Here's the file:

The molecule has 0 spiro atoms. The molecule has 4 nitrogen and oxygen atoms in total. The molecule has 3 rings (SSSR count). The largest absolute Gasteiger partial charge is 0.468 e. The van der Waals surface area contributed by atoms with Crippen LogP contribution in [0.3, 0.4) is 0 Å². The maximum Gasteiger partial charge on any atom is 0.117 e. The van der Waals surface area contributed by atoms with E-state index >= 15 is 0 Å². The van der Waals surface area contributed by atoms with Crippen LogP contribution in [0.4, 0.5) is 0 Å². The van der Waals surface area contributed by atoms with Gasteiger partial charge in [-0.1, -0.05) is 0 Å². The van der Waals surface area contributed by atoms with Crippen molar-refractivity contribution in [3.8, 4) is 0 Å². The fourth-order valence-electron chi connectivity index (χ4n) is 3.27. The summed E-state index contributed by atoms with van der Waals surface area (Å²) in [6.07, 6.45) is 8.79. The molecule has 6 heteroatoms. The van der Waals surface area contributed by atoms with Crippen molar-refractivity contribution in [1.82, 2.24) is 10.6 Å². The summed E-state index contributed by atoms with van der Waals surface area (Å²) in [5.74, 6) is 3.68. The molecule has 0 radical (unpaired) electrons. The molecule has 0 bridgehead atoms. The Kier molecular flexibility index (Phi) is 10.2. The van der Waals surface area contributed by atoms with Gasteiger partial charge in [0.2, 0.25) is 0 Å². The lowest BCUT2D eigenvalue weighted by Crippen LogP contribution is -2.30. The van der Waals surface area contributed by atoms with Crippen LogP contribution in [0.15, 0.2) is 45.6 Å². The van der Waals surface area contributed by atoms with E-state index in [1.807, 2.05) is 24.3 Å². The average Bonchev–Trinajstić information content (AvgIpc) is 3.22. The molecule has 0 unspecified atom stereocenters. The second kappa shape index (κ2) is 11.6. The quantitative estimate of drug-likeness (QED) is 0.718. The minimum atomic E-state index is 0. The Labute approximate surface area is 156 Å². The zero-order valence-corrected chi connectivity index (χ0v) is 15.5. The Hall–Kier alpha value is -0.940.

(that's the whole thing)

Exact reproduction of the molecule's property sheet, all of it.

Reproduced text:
The molecule has 0 spiro atoms. The molecule has 4 nitrogen and oxygen atoms in total. The molecule has 3 rings (SSSR count). The largest absolute Gasteiger partial charge is 0.468 e. The van der Waals surface area contributed by atoms with Crippen LogP contribution in [0.3, 0.4) is 0 Å². The maximum Gasteiger partial charge on any atom is 0.117 e. The van der Waals surface area contributed by atoms with E-state index >= 15 is 0 Å². The van der Waals surface area contributed by atoms with Crippen LogP contribution in [0.4, 0.5) is 0 Å². The van der Waals surface area contributed by atoms with Gasteiger partial charge in [-0.1, -0.05) is 0 Å². The van der Waals surface area contributed by atoms with Crippen molar-refractivity contribution in [3.8, 4) is 0 Å². The fourth-order valence-electron chi connectivity index (χ4n) is 3.27. The summed E-state index contributed by atoms with van der Waals surface area (Å²) in [6.07, 6.45) is 8.79. The molecule has 6 heteroatoms. The van der Waals surface area contributed by atoms with Crippen molar-refractivity contribution in [1.82, 2.24) is 10.6 Å². The summed E-state index contributed by atoms with van der Waals surface area (Å²) in [5.74, 6) is 3.68. The molecule has 0 radical (unpaired) electrons. The molecule has 0 bridgehead atoms. The Kier molecular flexibility index (Phi) is 10.2. The van der Waals surface area contributed by atoms with Gasteiger partial charge in [0.2, 0.25) is 0 Å². The lowest BCUT2D eigenvalue weighted by Crippen LogP contribution is -2.30. The van der Waals surface area contributed by atoms with Crippen LogP contribution in [0.15, 0.2) is 45.6 Å². The van der Waals surface area contributed by atoms with E-state index in [1.807, 2.05) is 24.3 Å². The average Bonchev–Trinajstić information content (AvgIpc) is 3.22. The molecule has 0 unspecified atom stereocenters. The second kappa shape index (κ2) is 11.6. The quantitative estimate of drug-likeness (QED) is 0.718. The minimum atomic E-state index is 0. The Labute approximate surface area is 156 Å². The zero-order valence-corrected chi connectivity index (χ0v) is 15.5. The Hall–Kier alpha value is -0.940.